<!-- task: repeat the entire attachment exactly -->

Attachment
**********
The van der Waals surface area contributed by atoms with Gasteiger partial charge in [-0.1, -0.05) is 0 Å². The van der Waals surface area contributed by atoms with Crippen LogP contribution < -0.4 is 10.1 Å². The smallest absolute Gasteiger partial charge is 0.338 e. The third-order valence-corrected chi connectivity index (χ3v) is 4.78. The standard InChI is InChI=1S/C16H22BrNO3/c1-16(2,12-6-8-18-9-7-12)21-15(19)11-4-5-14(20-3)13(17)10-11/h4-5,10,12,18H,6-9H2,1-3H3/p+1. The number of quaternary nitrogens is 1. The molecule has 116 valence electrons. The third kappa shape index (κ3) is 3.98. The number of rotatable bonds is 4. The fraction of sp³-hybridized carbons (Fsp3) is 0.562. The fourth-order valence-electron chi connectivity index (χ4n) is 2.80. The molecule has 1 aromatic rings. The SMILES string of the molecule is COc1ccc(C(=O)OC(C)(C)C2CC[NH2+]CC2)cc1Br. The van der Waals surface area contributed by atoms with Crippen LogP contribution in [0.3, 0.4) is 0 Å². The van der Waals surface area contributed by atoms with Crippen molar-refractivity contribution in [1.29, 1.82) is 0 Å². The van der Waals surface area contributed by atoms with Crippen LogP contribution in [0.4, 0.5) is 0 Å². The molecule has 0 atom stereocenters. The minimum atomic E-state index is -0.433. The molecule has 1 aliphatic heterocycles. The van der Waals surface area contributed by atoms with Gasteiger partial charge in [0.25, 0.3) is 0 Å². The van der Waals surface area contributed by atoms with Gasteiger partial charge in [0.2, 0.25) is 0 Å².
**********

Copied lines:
The van der Waals surface area contributed by atoms with Gasteiger partial charge in [-0.1, -0.05) is 0 Å². The van der Waals surface area contributed by atoms with Crippen LogP contribution < -0.4 is 10.1 Å². The smallest absolute Gasteiger partial charge is 0.338 e. The third-order valence-corrected chi connectivity index (χ3v) is 4.78. The standard InChI is InChI=1S/C16H22BrNO3/c1-16(2,12-6-8-18-9-7-12)21-15(19)11-4-5-14(20-3)13(17)10-11/h4-5,10,12,18H,6-9H2,1-3H3/p+1. The number of quaternary nitrogens is 1. The molecule has 116 valence electrons. The third kappa shape index (κ3) is 3.98. The number of rotatable bonds is 4. The fraction of sp³-hybridized carbons (Fsp3) is 0.562. The fourth-order valence-electron chi connectivity index (χ4n) is 2.80. The molecule has 1 aromatic rings. The SMILES string of the molecule is COc1ccc(C(=O)OC(C)(C)C2CC[NH2+]CC2)cc1Br. The van der Waals surface area contributed by atoms with Crippen LogP contribution in [0.3, 0.4) is 0 Å². The van der Waals surface area contributed by atoms with Crippen molar-refractivity contribution in [1.29, 1.82) is 0 Å². The van der Waals surface area contributed by atoms with Crippen LogP contribution in [0.4, 0.5) is 0 Å². The molecule has 0 atom stereocenters. The minimum atomic E-state index is -0.433. The molecule has 1 aliphatic heterocycles. The van der Waals surface area contributed by atoms with Gasteiger partial charge in [0.25, 0.3) is 0 Å². The van der Waals surface area contributed by atoms with Gasteiger partial charge in [0.2, 0.25) is 0 Å².